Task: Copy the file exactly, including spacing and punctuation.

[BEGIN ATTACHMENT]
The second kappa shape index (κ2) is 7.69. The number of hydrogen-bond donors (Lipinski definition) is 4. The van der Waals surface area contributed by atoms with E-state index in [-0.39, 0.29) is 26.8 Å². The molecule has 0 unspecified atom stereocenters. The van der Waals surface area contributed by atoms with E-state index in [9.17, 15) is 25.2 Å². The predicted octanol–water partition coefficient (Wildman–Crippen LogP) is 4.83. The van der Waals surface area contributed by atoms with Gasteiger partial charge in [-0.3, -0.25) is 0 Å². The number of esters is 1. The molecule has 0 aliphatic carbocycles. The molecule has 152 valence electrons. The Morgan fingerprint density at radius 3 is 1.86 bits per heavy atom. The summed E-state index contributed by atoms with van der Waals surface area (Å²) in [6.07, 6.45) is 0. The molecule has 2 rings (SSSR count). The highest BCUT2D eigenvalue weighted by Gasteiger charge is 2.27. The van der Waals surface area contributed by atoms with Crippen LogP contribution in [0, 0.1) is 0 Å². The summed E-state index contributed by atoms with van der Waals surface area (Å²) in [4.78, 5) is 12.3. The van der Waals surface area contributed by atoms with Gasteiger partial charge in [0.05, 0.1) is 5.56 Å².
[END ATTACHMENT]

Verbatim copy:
The second kappa shape index (κ2) is 7.69. The number of hydrogen-bond donors (Lipinski definition) is 4. The van der Waals surface area contributed by atoms with E-state index in [-0.39, 0.29) is 26.8 Å². The molecule has 0 unspecified atom stereocenters. The van der Waals surface area contributed by atoms with E-state index in [9.17, 15) is 25.2 Å². The predicted octanol–water partition coefficient (Wildman–Crippen LogP) is 4.83. The van der Waals surface area contributed by atoms with Gasteiger partial charge in [-0.3, -0.25) is 0 Å². The number of esters is 1. The molecule has 0 aliphatic carbocycles. The molecule has 152 valence electrons. The Morgan fingerprint density at radius 3 is 1.86 bits per heavy atom. The summed E-state index contributed by atoms with van der Waals surface area (Å²) in [6.07, 6.45) is 0. The molecule has 2 rings (SSSR count). The highest BCUT2D eigenvalue weighted by Gasteiger charge is 2.27. The van der Waals surface area contributed by atoms with Crippen LogP contribution in [0, 0.1) is 0 Å². The summed E-state index contributed by atoms with van der Waals surface area (Å²) in [4.78, 5) is 12.3. The van der Waals surface area contributed by atoms with Gasteiger partial charge in [0.05, 0.1) is 5.56 Å².